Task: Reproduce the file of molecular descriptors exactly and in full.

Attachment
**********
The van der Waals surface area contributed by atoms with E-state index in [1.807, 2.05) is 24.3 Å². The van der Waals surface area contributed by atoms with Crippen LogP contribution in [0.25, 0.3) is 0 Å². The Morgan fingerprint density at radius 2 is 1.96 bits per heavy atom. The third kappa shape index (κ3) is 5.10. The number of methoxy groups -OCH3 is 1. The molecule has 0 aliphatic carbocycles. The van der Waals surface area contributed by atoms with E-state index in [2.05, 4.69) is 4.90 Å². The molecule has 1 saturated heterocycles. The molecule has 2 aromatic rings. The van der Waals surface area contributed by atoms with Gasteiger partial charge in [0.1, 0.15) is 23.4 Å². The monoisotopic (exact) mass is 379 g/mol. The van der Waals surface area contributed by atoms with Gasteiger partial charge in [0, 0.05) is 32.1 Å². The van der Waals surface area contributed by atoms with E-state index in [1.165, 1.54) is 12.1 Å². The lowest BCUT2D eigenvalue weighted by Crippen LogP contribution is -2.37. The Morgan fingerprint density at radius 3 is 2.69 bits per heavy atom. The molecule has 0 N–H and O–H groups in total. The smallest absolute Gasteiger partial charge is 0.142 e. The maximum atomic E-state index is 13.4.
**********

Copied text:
The van der Waals surface area contributed by atoms with E-state index in [1.807, 2.05) is 24.3 Å². The van der Waals surface area contributed by atoms with Crippen LogP contribution in [0.25, 0.3) is 0 Å². The Morgan fingerprint density at radius 2 is 1.96 bits per heavy atom. The third kappa shape index (κ3) is 5.10. The number of methoxy groups -OCH3 is 1. The molecule has 0 aliphatic carbocycles. The van der Waals surface area contributed by atoms with E-state index in [2.05, 4.69) is 4.90 Å². The molecule has 1 saturated heterocycles. The molecule has 2 aromatic rings. The van der Waals surface area contributed by atoms with Gasteiger partial charge in [0.1, 0.15) is 23.4 Å². The monoisotopic (exact) mass is 379 g/mol. The van der Waals surface area contributed by atoms with Gasteiger partial charge in [0, 0.05) is 32.1 Å². The van der Waals surface area contributed by atoms with E-state index in [1.165, 1.54) is 12.1 Å². The lowest BCUT2D eigenvalue weighted by Crippen LogP contribution is -2.37. The Morgan fingerprint density at radius 3 is 2.69 bits per heavy atom. The molecule has 0 N–H and O–H groups in total. The smallest absolute Gasteiger partial charge is 0.142 e. The maximum atomic E-state index is 13.4.